Arts & Culture Reviews

Infringement festival: Friday

KTS: Infringement Festival Day 5
As always, I love the King’s Theatrical Society and find that their passion for theatre is so obvious and inspiring. It makes me glad to see so many students come together to pull off an event like this with the degree of professionalism that they do.
“Go Fish” by Susannah Reber
This funny satire opens with two “Hipster Philosophers,” Harris and Morris, playing a game of “Go Fish,” in which they put down a card for every “philosophical” argument they have, and challenge the other one to respond by saying “go fish.” Meanwhile, a girl in a yellow raincoat enters with a fishing rod. The two philosophers do not take kindly to this disturbance and try to dissuade her by claiming she needs a permit, issued by them. Harris further claims that she lacks the proper ensemble to ‘fit in,’ referring to their costume of sweaters, sunglasses, hats and a smoking pipe each. She leaves and returns dressed similarly, now with her own stack of cards, and calling herself Lorris, challenging and mocking them. I found this play to be clever and charming, a lovely opening to the second last day of the festival.
“Driving Ms. Petunia” by Daniel Halpern
Heavier in tone following the opening play, this story features only two characters: old men nearing death who have driven out to the middle of nowhere to do a bunch of drugs before they pass on. The two men have a long history together, and reflect on their lives; facing old demons, unresolved conflicts, past lovers and unspoken apologies. This is a moving story, speckled with just enough humour and cursing to keep the tone balanced, as well as uncannily resembling a pair of grumpy, yet in some ways childish, old men.
“A Play on The Fly”
On the fifth day of the festival, on which five plays were performed, this “detective noir” style improv performance was sure to give a laugh. Framed by an “interview with the playwright,” this improv show was guided by Julia Schultz, interviewer, and Mark Foster, renowned playwright (who has an unrecognized passion for sci-fi). Each scene was guided by an interview question and brief prompt, after which the talented actors filled it in with improvised dialogue and action. The play, “Bourbon Rock-it”, followed bourbon connoisseur, Detective Fasthands as he attempted to solve the case of John Ston’s five murdered family members: first cousin, second cousin, third cousin, fourth cousin and mom. The perp, a five-year-old, five-handed orphan, was given away by his tendency to only do things in fives — including smoke five cigarettes after taking five shots of bourbon. Luckily, Detective Fasthands found the five telling reasons which confirmed the orphan as guilty, in the final showdown in the abandoned bourbon factory.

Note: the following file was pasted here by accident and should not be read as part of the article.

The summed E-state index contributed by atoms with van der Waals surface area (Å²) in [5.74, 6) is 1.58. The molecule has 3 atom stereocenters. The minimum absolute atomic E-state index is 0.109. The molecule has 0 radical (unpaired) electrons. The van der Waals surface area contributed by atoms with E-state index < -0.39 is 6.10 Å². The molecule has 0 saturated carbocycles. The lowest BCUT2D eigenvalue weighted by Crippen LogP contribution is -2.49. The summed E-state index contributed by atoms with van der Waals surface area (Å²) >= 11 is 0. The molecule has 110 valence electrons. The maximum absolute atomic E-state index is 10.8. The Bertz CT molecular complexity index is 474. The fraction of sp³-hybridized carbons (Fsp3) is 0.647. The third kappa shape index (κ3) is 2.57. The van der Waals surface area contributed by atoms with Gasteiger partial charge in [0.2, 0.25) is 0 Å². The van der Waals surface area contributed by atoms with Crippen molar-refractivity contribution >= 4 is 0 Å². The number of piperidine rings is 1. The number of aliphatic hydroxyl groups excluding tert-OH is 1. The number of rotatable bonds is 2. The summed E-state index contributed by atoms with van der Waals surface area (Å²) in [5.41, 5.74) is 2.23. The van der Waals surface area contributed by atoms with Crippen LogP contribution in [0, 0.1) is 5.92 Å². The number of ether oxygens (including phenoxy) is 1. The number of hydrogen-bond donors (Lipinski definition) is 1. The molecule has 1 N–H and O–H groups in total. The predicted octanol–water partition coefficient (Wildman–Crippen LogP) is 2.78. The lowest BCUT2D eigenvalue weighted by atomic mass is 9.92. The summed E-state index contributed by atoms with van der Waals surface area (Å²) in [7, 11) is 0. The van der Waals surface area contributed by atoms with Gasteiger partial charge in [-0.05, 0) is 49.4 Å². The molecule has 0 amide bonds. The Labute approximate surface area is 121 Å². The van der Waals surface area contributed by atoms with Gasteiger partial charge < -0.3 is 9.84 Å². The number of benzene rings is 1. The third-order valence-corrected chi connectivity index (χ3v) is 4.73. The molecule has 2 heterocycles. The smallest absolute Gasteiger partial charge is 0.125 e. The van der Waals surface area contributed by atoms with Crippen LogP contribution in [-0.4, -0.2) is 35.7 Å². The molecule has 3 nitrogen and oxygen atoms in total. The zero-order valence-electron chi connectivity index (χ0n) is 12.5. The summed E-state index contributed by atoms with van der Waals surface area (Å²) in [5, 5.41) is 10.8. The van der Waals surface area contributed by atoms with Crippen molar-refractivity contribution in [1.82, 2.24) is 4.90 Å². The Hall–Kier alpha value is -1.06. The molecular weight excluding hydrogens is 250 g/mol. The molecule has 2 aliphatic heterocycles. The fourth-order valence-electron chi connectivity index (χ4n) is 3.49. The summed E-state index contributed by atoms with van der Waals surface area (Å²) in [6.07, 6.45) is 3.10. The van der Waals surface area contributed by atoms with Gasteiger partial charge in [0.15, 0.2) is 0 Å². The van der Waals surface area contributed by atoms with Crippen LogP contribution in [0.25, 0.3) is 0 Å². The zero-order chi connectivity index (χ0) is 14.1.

“Silence” written by Brie Dukeshire and directed by Sylvia Kirkley
This play portrays a mother suffering with depression while her daughter struggles to be supportive and present through her own feelings of hurt and abandonment. It follows over the course of several months, in which the daughter attempts to share her excitement, achievements and get her unresponsive mother to interact. Her mother stays completely silent throughout the play, which I found to be an incredibly powerful choice. Meanwhile, the mother’s internal battle and sense of hope is personified in a speaking role, who responds to her daughter and attempts to encourage the mother to get up, to say something, to do anything. The striking contrast was emphasized by the mother’s all black costume and the personification of inner light in white. I personally loved the blocking choices, especially the way the mother’s inner light appears from behind her chair after the opening lines. This play moved me to tears. It was deeply touching and profoundly insightful.
“Jonah is a Shape-Shifting Alien” by Jacob Hermant
Some necessary comic relief, the final play of the night featured a dinner party of friends, and one unsuspecting guest, Jonah, who, if you hadn’t heard, is a shape-shifting alien. Jonah’s awkward attempts at blending in is reminiscent of a poorly controlled marionette doll, which is a rather impressive bodily control. However, the ending is not what you’d expect, and the twist really put the cherry on top of the boiling hot ice cream. This slapstick-like, physical humour sci-fi was a wonderful close to the fifth night of the festival.
I’m looking forward to discovering which shows have been voted Best Of for tonight’s final set of performances. And, I hope to see another full house!

Leave a Reply